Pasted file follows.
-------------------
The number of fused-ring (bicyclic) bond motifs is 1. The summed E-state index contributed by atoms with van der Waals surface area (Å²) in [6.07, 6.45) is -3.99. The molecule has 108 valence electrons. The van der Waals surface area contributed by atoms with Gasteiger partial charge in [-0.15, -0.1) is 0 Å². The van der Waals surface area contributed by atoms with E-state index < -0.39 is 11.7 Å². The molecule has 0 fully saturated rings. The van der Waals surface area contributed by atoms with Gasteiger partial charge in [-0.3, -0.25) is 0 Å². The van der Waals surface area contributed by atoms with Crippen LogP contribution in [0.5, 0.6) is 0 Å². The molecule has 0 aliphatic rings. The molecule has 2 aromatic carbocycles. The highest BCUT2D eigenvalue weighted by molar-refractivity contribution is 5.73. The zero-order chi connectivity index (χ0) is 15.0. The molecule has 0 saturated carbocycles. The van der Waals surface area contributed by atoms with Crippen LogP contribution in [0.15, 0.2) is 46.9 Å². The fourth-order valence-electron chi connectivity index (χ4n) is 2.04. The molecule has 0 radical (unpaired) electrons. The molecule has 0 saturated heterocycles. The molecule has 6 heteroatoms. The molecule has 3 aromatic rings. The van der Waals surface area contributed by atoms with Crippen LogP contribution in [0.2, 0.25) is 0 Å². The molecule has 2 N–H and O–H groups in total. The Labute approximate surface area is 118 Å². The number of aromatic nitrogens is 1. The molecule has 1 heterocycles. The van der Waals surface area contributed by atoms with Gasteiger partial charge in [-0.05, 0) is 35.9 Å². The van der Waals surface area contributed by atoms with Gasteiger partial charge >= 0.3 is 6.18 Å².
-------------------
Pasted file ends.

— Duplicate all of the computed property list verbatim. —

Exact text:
The number of fused-ring (bicyclic) bond motifs is 1. The summed E-state index contributed by atoms with van der Waals surface area (Å²) in [6.07, 6.45) is -3.99. The molecule has 108 valence electrons. The van der Waals surface area contributed by atoms with Gasteiger partial charge in [-0.15, -0.1) is 0 Å². The van der Waals surface area contributed by atoms with E-state index < -0.39 is 11.7 Å². The molecule has 0 fully saturated rings. The van der Waals surface area contributed by atoms with Gasteiger partial charge in [-0.3, -0.25) is 0 Å². The van der Waals surface area contributed by atoms with Crippen LogP contribution in [0.5, 0.6) is 0 Å². The molecule has 0 aliphatic rings. The molecule has 2 aromatic carbocycles. The highest BCUT2D eigenvalue weighted by molar-refractivity contribution is 5.73. The zero-order chi connectivity index (χ0) is 15.0. The molecule has 0 saturated carbocycles. The van der Waals surface area contributed by atoms with Crippen LogP contribution in [0.15, 0.2) is 46.9 Å². The fourth-order valence-electron chi connectivity index (χ4n) is 2.04. The molecule has 0 radical (unpaired) electrons. The molecule has 0 saturated heterocycles. The molecule has 6 heteroatoms. The molecule has 3 aromatic rings. The van der Waals surface area contributed by atoms with Crippen LogP contribution in [0.2, 0.25) is 0 Å². The molecule has 2 N–H and O–H groups in total. The Labute approximate surface area is 118 Å². The number of aromatic nitrogens is 1. The molecule has 1 heterocycles. The van der Waals surface area contributed by atoms with Gasteiger partial charge in [-0.05, 0) is 35.9 Å². The van der Waals surface area contributed by atoms with Gasteiger partial charge >= 0.3 is 6.18 Å².